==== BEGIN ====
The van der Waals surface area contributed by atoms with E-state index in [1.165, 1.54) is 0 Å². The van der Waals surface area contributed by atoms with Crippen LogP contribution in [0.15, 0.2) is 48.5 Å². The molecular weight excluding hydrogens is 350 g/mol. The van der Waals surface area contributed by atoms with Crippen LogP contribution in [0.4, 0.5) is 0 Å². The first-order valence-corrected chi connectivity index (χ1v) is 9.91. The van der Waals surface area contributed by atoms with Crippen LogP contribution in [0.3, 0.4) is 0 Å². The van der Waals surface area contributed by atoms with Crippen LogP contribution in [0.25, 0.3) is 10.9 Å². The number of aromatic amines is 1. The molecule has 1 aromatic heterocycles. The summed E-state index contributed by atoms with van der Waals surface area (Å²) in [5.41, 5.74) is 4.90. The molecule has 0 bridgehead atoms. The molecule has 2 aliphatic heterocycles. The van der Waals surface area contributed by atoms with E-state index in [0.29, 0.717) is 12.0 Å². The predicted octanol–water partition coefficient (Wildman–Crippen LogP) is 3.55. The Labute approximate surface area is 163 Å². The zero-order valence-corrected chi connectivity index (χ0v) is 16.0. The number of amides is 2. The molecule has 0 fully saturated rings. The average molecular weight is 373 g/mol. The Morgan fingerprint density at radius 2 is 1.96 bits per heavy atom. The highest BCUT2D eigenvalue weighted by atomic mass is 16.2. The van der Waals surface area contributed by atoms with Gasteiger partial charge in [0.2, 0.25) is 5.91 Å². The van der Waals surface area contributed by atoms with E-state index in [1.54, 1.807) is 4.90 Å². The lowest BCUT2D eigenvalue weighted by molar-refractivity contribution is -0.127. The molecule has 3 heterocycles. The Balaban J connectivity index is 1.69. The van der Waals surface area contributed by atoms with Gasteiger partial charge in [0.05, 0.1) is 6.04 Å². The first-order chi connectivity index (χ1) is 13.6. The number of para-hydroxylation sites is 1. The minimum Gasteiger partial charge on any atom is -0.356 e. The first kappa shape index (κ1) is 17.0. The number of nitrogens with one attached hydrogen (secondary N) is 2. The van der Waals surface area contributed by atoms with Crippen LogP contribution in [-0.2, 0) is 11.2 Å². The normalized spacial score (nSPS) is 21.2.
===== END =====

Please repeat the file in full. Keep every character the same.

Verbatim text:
The van der Waals surface area contributed by atoms with E-state index in [1.165, 1.54) is 0 Å². The van der Waals surface area contributed by atoms with Crippen LogP contribution in [0.15, 0.2) is 48.5 Å². The molecular weight excluding hydrogens is 350 g/mol. The van der Waals surface area contributed by atoms with Crippen LogP contribution in [0.4, 0.5) is 0 Å². The first-order valence-corrected chi connectivity index (χ1v) is 9.91. The van der Waals surface area contributed by atoms with Crippen LogP contribution in [0.3, 0.4) is 0 Å². The van der Waals surface area contributed by atoms with Crippen LogP contribution in [0.25, 0.3) is 10.9 Å². The number of aromatic amines is 1. The molecule has 1 aromatic heterocycles. The summed E-state index contributed by atoms with van der Waals surface area (Å²) in [5.41, 5.74) is 4.90. The molecule has 0 bridgehead atoms. The molecule has 2 aliphatic heterocycles. The van der Waals surface area contributed by atoms with E-state index in [0.29, 0.717) is 12.0 Å². The predicted octanol–water partition coefficient (Wildman–Crippen LogP) is 3.55. The Labute approximate surface area is 163 Å². The zero-order valence-corrected chi connectivity index (χ0v) is 16.0. The number of amides is 2. The molecule has 0 fully saturated rings. The average molecular weight is 373 g/mol. The Morgan fingerprint density at radius 2 is 1.96 bits per heavy atom. The highest BCUT2D eigenvalue weighted by atomic mass is 16.2. The van der Waals surface area contributed by atoms with Gasteiger partial charge in [0.2, 0.25) is 5.91 Å². The van der Waals surface area contributed by atoms with E-state index in [1.54, 1.807) is 4.90 Å². The lowest BCUT2D eigenvalue weighted by molar-refractivity contribution is -0.127. The molecule has 3 heterocycles. The Balaban J connectivity index is 1.69. The van der Waals surface area contributed by atoms with Gasteiger partial charge in [0.05, 0.1) is 6.04 Å². The first-order chi connectivity index (χ1) is 13.6. The number of para-hydroxylation sites is 1. The minimum Gasteiger partial charge on any atom is -0.356 e. The first kappa shape index (κ1) is 17.0. The number of nitrogens with one attached hydrogen (secondary N) is 2. The van der Waals surface area contributed by atoms with Crippen LogP contribution in [-0.2, 0) is 11.2 Å². The normalized spacial score (nSPS) is 21.2.